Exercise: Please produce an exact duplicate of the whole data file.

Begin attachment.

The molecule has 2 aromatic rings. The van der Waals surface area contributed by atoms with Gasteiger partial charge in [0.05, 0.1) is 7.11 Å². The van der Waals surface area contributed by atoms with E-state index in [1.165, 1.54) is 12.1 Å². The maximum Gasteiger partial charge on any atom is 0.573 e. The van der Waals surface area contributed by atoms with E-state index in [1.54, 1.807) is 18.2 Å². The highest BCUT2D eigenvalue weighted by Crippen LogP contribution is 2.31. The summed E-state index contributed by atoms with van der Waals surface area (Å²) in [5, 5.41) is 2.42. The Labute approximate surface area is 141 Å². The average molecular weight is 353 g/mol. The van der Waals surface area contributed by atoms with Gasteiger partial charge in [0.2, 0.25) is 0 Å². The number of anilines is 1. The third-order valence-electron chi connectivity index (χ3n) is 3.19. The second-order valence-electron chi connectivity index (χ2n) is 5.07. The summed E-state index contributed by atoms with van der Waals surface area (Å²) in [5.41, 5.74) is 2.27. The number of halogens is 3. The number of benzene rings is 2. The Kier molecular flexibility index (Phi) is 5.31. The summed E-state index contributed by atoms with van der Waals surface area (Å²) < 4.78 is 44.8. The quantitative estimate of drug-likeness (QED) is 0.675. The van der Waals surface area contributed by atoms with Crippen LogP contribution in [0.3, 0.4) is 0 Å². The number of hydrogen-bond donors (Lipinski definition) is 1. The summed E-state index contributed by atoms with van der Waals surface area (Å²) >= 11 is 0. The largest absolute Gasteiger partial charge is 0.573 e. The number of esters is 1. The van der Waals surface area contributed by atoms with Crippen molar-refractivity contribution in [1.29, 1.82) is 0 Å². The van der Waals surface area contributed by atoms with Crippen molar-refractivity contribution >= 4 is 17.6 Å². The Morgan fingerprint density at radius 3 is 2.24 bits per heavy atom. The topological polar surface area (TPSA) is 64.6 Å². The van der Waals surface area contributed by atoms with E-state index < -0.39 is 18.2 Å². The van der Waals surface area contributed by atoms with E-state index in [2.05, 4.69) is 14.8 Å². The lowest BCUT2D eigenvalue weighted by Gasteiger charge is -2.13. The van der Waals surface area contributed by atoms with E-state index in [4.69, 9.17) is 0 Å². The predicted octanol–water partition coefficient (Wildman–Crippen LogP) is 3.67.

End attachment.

The molecule has 2 aromatic rings. The van der Waals surface area contributed by atoms with Gasteiger partial charge in [0.05, 0.1) is 7.11 Å². The van der Waals surface area contributed by atoms with E-state index in [1.165, 1.54) is 12.1 Å². The maximum Gasteiger partial charge on any atom is 0.573 e. The van der Waals surface area contributed by atoms with E-state index in [1.54, 1.807) is 18.2 Å². The highest BCUT2D eigenvalue weighted by Crippen LogP contribution is 2.31. The summed E-state index contributed by atoms with van der Waals surface area (Å²) in [5, 5.41) is 2.42. The Labute approximate surface area is 141 Å². The average molecular weight is 353 g/mol. The van der Waals surface area contributed by atoms with Gasteiger partial charge in [0.2, 0.25) is 0 Å². The number of anilines is 1. The third-order valence-electron chi connectivity index (χ3n) is 3.19. The second-order valence-electron chi connectivity index (χ2n) is 5.07. The summed E-state index contributed by atoms with van der Waals surface area (Å²) in [5.41, 5.74) is 2.27. The number of halogens is 3. The number of benzene rings is 2. The Kier molecular flexibility index (Phi) is 5.31. The summed E-state index contributed by atoms with van der Waals surface area (Å²) < 4.78 is 44.8. The quantitative estimate of drug-likeness (QED) is 0.675. The van der Waals surface area contributed by atoms with Crippen LogP contribution in [0.3, 0.4) is 0 Å². The number of hydrogen-bond donors (Lipinski definition) is 1. The summed E-state index contributed by atoms with van der Waals surface area (Å²) >= 11 is 0. The largest absolute Gasteiger partial charge is 0.573 e. The number of esters is 1. The van der Waals surface area contributed by atoms with Crippen molar-refractivity contribution in [1.29, 1.82) is 0 Å². The van der Waals surface area contributed by atoms with Crippen molar-refractivity contribution >= 4 is 17.6 Å². The Morgan fingerprint density at radius 3 is 2.24 bits per heavy atom. The topological polar surface area (TPSA) is 64.6 Å². The van der Waals surface area contributed by atoms with E-state index < -0.39 is 18.2 Å². The van der Waals surface area contributed by atoms with E-state index in [2.05, 4.69) is 14.8 Å². The lowest BCUT2D eigenvalue weighted by Gasteiger charge is -2.13. The van der Waals surface area contributed by atoms with E-state index in [4.69, 9.17) is 0 Å². The predicted octanol–water partition coefficient (Wildman–Crippen LogP) is 3.67.